The scene opens with Dugan and Frank Piacenti talking together on the evening of Sunday, September 14, at The Show Boat bar in Brooklyn. Frank had telephoned to Dugan and suggested the meeting. Later in the evening Joseph Piacenti joined them. On the issue of what was said the versions of Dugan on the one hand and the Piacentis on the other are in irreconcilable conflict. Dugan testified that Nani's name was first brought into the conversation by Frank; that Frank, after asking what could be done for his brother Peter and after being informed that Peter had better plead guilty and cooperate with the government, had said "would money help" and added "not me, I haven't got any money but Nani has." This was followed up, according to Dugan, by Frank's suggestion that Dugan talk to Nani, to which Dugan replied, "I told him that I would speak to anyone if they wanted to speak to me."

The opposite version of the conversation, as testified by Frank Piacenti, was that Dugan was the one who first brought Nani into the conversation saying, "There is a man that is worth plenty of money." Moreover, if Frank is to be believed, Dugan said "I would give my right arm to get this man" (meaning Nani), and it was Dugan who suggested that Frank get in touch with Nani, and who said, "I think for the price of a Cadillac maybe we can straighten things out."

Nani's testimony fits into the pattern of that of Frank; and it is not in dispute that Frank was given Dugan's supervisor's telephone number and Nani called Dugan up, and this led to a series of meetings and conversations with respect to which the testimony is again hope-lessly conflicting.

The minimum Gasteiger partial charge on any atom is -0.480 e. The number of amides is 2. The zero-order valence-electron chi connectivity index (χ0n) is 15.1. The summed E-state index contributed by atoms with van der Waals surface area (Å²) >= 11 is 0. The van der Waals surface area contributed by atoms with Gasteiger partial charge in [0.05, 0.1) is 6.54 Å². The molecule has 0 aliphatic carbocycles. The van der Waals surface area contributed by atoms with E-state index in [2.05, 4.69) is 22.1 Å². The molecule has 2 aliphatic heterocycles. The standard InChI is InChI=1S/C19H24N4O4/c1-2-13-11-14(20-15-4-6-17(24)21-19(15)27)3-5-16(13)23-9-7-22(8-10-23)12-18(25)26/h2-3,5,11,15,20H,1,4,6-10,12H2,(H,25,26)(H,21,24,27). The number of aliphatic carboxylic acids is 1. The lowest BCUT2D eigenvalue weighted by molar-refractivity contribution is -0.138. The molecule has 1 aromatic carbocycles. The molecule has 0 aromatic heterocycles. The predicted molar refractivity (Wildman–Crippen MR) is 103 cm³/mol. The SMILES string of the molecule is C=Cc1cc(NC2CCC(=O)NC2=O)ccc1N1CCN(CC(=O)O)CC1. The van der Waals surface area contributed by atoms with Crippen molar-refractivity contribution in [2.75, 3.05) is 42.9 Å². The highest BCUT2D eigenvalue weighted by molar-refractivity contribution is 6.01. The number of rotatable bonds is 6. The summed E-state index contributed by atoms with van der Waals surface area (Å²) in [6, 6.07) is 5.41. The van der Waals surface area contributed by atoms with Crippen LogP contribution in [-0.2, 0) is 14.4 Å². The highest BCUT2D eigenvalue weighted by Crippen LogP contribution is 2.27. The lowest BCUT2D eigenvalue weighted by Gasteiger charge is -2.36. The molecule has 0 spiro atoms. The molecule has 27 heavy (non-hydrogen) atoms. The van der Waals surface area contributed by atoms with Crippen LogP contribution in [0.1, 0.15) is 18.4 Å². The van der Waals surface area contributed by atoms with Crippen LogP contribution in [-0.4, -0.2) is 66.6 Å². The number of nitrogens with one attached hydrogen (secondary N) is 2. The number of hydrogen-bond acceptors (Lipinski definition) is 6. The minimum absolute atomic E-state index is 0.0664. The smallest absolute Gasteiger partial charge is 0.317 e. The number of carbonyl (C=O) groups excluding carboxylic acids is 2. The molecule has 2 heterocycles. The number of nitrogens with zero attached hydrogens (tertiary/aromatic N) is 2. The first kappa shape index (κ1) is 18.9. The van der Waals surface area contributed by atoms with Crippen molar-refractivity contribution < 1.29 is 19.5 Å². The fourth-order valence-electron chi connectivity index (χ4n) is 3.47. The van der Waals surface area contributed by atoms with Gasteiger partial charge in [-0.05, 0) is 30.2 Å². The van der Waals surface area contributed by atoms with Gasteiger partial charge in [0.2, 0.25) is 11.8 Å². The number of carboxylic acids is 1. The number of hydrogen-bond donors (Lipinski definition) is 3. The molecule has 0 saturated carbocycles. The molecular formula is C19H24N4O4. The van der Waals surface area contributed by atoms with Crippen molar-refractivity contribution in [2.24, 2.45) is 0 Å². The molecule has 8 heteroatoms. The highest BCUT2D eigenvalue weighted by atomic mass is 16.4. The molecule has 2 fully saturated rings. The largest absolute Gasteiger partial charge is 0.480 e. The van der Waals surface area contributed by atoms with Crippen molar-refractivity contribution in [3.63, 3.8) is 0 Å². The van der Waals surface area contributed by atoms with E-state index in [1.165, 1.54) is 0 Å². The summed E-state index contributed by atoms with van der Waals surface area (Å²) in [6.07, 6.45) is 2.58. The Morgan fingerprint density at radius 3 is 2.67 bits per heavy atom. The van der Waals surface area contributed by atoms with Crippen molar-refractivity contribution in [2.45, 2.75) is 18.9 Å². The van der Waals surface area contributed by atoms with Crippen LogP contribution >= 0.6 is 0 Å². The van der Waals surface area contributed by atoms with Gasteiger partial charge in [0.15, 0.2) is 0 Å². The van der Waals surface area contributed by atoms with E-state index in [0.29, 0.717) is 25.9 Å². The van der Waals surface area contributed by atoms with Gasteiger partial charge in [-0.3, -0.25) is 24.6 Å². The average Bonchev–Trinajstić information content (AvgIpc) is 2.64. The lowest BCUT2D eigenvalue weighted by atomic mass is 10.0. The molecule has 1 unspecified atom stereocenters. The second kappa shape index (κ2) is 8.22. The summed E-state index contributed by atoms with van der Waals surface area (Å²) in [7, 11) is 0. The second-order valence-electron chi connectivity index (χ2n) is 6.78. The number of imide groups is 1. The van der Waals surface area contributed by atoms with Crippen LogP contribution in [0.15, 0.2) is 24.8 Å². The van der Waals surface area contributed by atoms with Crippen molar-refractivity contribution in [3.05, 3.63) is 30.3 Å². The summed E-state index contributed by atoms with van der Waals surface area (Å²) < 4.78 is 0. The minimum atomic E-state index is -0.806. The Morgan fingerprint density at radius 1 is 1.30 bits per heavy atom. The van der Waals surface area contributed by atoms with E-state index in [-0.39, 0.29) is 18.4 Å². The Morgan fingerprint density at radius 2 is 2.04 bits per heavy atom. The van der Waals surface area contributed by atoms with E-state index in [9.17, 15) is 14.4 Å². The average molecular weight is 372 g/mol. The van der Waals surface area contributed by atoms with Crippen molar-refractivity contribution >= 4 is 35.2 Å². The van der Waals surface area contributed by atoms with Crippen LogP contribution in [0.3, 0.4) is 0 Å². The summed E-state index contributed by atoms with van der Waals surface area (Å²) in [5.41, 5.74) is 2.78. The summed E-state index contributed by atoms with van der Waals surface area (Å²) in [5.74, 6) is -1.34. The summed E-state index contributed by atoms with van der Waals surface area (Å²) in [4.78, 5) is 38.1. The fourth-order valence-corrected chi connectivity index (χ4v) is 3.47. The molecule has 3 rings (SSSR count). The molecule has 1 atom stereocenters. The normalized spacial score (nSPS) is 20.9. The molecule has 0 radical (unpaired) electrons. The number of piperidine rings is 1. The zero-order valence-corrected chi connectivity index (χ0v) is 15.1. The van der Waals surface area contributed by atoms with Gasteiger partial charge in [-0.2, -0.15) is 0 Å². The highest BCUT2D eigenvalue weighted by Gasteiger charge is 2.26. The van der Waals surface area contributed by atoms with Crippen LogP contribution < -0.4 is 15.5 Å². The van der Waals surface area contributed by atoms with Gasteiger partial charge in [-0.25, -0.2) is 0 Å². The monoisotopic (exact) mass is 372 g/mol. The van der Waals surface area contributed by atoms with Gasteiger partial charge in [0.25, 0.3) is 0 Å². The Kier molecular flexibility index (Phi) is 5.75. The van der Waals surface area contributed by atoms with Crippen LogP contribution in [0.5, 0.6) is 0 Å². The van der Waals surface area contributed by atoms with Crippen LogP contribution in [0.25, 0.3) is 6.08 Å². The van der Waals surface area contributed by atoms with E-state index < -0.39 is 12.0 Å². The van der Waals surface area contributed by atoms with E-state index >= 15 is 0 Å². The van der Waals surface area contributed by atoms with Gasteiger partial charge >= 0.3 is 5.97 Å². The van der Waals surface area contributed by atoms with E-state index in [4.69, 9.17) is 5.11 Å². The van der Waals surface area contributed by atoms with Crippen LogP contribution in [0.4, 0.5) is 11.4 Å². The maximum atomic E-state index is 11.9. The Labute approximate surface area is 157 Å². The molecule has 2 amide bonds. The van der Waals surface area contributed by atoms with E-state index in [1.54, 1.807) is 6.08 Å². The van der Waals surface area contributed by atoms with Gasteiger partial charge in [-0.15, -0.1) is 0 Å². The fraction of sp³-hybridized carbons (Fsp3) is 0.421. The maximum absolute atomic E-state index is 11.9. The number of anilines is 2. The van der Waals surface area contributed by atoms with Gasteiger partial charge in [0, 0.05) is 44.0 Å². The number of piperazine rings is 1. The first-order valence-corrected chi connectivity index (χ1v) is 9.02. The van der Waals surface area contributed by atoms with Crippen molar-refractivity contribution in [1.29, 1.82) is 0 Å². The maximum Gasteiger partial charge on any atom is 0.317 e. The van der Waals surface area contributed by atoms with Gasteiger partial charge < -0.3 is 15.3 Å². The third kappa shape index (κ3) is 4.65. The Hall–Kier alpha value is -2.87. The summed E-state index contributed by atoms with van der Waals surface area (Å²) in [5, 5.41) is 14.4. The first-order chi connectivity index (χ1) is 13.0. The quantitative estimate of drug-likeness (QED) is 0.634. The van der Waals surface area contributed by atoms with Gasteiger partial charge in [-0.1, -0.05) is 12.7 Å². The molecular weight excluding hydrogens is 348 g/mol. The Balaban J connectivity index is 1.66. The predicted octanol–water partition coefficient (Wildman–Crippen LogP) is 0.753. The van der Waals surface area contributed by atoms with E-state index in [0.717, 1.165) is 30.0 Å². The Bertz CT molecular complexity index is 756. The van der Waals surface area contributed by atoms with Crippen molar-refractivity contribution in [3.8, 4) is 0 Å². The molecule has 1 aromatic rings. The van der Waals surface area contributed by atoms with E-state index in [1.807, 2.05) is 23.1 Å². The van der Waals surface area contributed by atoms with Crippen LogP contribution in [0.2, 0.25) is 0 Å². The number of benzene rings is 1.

Nani was pretty well discredited on cross-examination and his counsel faced a formidable task on summation. But he proceeded with some skill to approach the issue of who at the initial conference at The Show Boat bar, originated the idea of a meeting between Dugan and Nani. After dwelling on the fact, as testified by Nani and the two Piacenti brothers, Frank and Joseph, that they barged in on Nani at his home at four o'clock in the morning of the Sunday in September above referred to, and told Nani to call Dugan, the following occurred, in the course of summation by counsel for Nani:

"Frank says, and if Frank lied then he deliberately, with malice aforethought, went out to get Nani into trouble. If he didn't lie, then Dugan deliberately, with malice aforethought, went out to get Nani into trouble - either one of the two of them - and as far as I can see the facts, it makes no difference.

"The Court: Yes, there is, Mr. Singer. There is quite a difference. I say that there is no evidence here of any entrapment or any coercion by Frank and the Government is not responsible for any coercion by Frank, even if the Government employees did it or nobody did it. You follow my instructions and do not say it makes no difference that Frank tried to entrap him or not, because there is not one bit of evidence -

"Mr. Singer: May I respectfully except to your Honor's ruling, and I say as to having named someone, to draw the conclusion that I think can be ...